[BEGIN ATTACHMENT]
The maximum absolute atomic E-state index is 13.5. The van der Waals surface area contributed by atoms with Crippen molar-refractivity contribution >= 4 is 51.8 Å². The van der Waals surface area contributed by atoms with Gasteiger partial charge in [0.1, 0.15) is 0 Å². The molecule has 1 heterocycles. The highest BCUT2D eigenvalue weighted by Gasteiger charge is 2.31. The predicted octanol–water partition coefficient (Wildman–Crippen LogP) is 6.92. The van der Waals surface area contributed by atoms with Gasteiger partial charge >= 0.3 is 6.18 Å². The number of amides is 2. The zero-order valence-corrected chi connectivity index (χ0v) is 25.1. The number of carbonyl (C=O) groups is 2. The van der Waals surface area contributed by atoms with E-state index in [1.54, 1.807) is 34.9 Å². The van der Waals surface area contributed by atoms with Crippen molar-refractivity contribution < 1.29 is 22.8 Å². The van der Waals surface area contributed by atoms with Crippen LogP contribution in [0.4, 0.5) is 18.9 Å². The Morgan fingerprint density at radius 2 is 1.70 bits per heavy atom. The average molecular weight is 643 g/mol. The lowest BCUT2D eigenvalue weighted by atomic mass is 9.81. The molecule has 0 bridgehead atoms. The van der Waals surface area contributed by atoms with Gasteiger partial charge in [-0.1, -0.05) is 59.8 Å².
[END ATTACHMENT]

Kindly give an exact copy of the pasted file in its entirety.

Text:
The maximum absolute atomic E-state index is 13.5. The van der Waals surface area contributed by atoms with Crippen molar-refractivity contribution >= 4 is 51.8 Å². The van der Waals surface area contributed by atoms with Gasteiger partial charge in [0.1, 0.15) is 0 Å². The molecule has 1 heterocycles. The highest BCUT2D eigenvalue weighted by Gasteiger charge is 2.31. The predicted octanol–water partition coefficient (Wildman–Crippen LogP) is 6.92. The van der Waals surface area contributed by atoms with Gasteiger partial charge >= 0.3 is 6.18 Å². The number of amides is 2. The zero-order valence-corrected chi connectivity index (χ0v) is 25.1. The number of carbonyl (C=O) groups is 2. The van der Waals surface area contributed by atoms with E-state index in [1.54, 1.807) is 34.9 Å². The van der Waals surface area contributed by atoms with Crippen molar-refractivity contribution < 1.29 is 22.8 Å². The van der Waals surface area contributed by atoms with Crippen LogP contribution in [0.4, 0.5) is 18.9 Å². The Morgan fingerprint density at radius 2 is 1.70 bits per heavy atom. The average molecular weight is 643 g/mol. The lowest BCUT2D eigenvalue weighted by atomic mass is 9.81. The molecule has 0 bridgehead atoms. The van der Waals surface area contributed by atoms with Gasteiger partial charge in [-0.1, -0.05) is 59.8 Å².